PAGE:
In this issue:
Prescribed Fire Awareness
Plants on Fire
Tracking Wildlife Responses to Fire Restoration in Southern Appalachia
Presscribed Fire Training Exchange
State Parks Holds In-House Workshop on Ecological Burning
Great Smokey Wildland Fire Module
Other Item of Interest:
TNC Record Burning
It's a WRAP
Notes from a Burn
Living with Wildfire
Prescribed Fire Awareness Month
As the calendar year draws to a close, it seems appropriate to reflect back on the past year and give thanks to those who serve the council. I'd like to thank all of you who have agreed to serve the council and take this opportunity to recognize those individuals that rotated off the board this year: Ken Bridle, Jim Gray, Ryan Jacobs, and Deborah Walker. And thanks to Jon Blanchard who would have rotated off this year but instead agreed to serve another 2-year term as an at-large board member. Thanks to our committee chairs, and past board members who have continued to stay involved and work to help further the mission of the fire council. Welcome to our new board members: Christa Rogers, Bruce White, Margit Bucher and Bill Jackson. Click here to read more.
February is Prescribed Fire Awareness Month in North Carolina. "This is a great time to draw attention to the work our partners are doing across the state to put fire on the ground," said Susan Miller, President of the North Carolina Prescribed Fire Council. "We hope every member will do something to help focus attention on the need for prescribed fire from the mountains to the coast." Click here to read more.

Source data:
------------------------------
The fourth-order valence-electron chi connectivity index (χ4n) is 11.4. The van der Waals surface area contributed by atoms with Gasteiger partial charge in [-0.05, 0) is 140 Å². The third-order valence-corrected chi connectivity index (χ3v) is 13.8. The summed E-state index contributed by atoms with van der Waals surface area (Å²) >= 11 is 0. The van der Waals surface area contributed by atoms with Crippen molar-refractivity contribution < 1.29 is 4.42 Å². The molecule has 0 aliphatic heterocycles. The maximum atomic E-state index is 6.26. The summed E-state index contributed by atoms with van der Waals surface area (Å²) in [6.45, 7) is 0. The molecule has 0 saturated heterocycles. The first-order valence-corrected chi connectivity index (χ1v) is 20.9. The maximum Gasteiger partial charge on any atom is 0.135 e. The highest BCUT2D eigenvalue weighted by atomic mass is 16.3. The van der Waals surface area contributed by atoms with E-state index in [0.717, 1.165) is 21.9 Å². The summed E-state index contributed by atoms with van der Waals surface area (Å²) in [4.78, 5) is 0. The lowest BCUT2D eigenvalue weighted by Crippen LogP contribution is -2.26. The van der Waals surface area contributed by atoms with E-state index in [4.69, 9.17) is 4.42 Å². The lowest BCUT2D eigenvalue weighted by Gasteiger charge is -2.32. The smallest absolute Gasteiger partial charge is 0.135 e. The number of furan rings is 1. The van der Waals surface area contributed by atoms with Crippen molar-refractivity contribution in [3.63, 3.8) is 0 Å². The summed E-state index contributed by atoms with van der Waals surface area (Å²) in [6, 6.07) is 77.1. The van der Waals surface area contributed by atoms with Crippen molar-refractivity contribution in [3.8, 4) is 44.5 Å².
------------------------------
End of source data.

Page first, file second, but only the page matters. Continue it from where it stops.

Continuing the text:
Awards were presented at the NC Prescribed Fire Council Annual Meeting in August of 2014 to recognize excellence in prescribed burning. Click here to read more.
Plants on Fire
Astragalus – commonly known as milk-vetch – is the largest genus of flowering plants on Earth, sprouting some 2,300-2,500 species globally! North America boasts 1,000 or more species and we have 11 taxa in the Southeastern US. The name Astragalus comes from the Greek astragalos for neck vertebra, which approximates the appearance of the flower clusters. And milk-vetch derives from the (unsubstantiated) belief that it increased the production of milk in goats. Astragalus is also one of the principle genera of plants that are called locoweeds, which can poison grazing animals. Click here to read more.